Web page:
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Looking towards Delhi to lead with 'model' schools

By Anjuli Bhargava
August 17, 2015 13:04 IST
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The hurdle that remains with every government announcement is implementation. We don't lack ideas; we lack either the will or the competence to implement them, says Anjuli Bhargava

A recent National Human Rights Commission report painted a pathetic picture of schools in the national capital. The report said that almost 720 of the 1,000-odd schools in the capital under the government sector lacked clean drinking water and toilet facilities.

These schools had either no computers or one for the entire student strength. Security was found to be lax. Teachers were in short supply.

While none of that comes as a shock, I was nonetheless shocked to read that among the teachers present, NHRC found some who were consuming alcohol during schools hours. Worse, teachers and principals have been found to verbally abuse students and parents -- I presume as and when the occasion demands. What the students or parents do to evoke such response in the people who are expected to set an example baffles me, but the report claims it happens and I take its word for it. Cases of violence by teachers and principals -- both sexual and otherwise -- against students have been on the rise as newspapers often report.

However, change is ostensibly in the air. In the last few months, the Aam Aadmi Party and its leader Arvind Kejriwal have been making several noises in the education space. In its annual budget, the Delhi government has set aside a much higher allocation for the education sector, almost doubling the present spend.

In addition to building 236 new schools in the capital, the chief minister has promised to set up 50 "model" schools in Delhi. These schools would be in the government sector but at par with private schools in the city. They would have a lower student-teacher ratio. They will be better equipped. The idea is to make them better than private schools so that principals and teachers of government schools send their own children to these free government schools and not to private schools, which is the norm at present -- clear evidence of failure of the state system.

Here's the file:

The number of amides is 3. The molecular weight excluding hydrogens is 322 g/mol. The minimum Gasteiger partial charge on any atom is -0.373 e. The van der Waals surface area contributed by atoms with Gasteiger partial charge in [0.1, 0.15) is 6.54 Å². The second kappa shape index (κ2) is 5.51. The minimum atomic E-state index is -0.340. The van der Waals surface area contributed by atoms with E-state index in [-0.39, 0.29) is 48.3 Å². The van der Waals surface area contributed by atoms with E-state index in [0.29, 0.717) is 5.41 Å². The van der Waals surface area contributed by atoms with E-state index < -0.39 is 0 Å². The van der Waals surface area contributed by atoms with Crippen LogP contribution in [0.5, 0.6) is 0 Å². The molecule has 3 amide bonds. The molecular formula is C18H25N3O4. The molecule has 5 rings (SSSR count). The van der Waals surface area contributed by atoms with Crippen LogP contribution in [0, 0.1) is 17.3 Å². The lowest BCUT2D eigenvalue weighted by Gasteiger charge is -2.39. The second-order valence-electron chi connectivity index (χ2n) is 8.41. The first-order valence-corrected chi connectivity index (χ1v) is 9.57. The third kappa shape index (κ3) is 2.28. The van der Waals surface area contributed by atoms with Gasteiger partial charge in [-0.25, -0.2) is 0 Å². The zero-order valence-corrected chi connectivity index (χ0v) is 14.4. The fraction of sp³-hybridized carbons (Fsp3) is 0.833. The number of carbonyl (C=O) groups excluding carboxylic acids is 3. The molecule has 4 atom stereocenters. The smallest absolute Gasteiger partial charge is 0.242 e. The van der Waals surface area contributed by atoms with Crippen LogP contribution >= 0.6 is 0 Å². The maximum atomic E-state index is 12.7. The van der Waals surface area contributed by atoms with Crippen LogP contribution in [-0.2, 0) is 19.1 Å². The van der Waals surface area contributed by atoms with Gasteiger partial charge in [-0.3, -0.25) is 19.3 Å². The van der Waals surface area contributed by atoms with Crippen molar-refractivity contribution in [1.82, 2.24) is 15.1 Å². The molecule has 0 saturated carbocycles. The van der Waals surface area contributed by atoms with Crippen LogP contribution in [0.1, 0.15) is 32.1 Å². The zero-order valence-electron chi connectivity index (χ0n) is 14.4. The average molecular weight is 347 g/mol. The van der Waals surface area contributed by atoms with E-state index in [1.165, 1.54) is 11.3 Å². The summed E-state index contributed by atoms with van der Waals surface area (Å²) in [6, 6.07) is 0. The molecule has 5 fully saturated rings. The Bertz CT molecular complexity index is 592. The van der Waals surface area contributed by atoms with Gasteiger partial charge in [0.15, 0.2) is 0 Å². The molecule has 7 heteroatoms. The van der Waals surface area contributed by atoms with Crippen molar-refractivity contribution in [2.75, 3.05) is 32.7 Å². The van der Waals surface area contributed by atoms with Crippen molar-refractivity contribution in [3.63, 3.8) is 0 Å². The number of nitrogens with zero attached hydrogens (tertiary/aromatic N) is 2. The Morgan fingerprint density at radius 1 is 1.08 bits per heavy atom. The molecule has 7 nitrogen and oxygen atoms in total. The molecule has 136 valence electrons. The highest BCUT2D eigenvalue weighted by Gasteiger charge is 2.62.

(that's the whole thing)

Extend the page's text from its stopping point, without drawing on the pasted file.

Two ideas of Kejriwal's echo strongly with me. One is the intention or desire to set up a new board (as opposed to the present CBSE and ICSE boards). He must be the first politician to have woken up to the fact that education in India has failed to keep up with the times and that we need a new, modern board with a syllabus that is relevant to today's day and age.

And two -- almost for the first -- I have heard a politician speak of performance and the need to link it with pay. The chief minister has promised that principals who can achieve the targets set will get a "hefty amount of double increment as performance allowance each month for a year". This is good news because unless we link the two, those who must lead the change - teachers and principals - will have no incentive to do so.

But even as the chief minister and his deputy put the finishing touches on the "model" schools, the sceptic in me has a few questions. One, what happens to these existing 700-odd schools that NHRC found woefully inadequate? Who will fix these? How will they induce some degree of accountability in the teachers who are found to be drinking on duty or engaging in verbal battles with students? The chief minister has promised to hire 20,000 additional teachers but do we really need 20,000 more of the same kind.

Then with all such announcements, the details remain hazy. Just like a smart city, what exactly is a "model" school ? Very few children in a classroom and an attentive eager teacher at the helm? A curriculum that sparks curiosity? Low on pressure and high on excitement? An institution filled only with high performers? Less time in classrooms in front of textbooks and more on the sports field, in the art room and in music lessons? I am not sure a "model" anything exists -- just like I strongly suspect a smart city doesn't.

And, as usual, the hurdle that remains with every government announcement is implementation. We don't lack ideas; we lack either the will or the competence to implement them.

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Anjuli Bhargava in New Delhi
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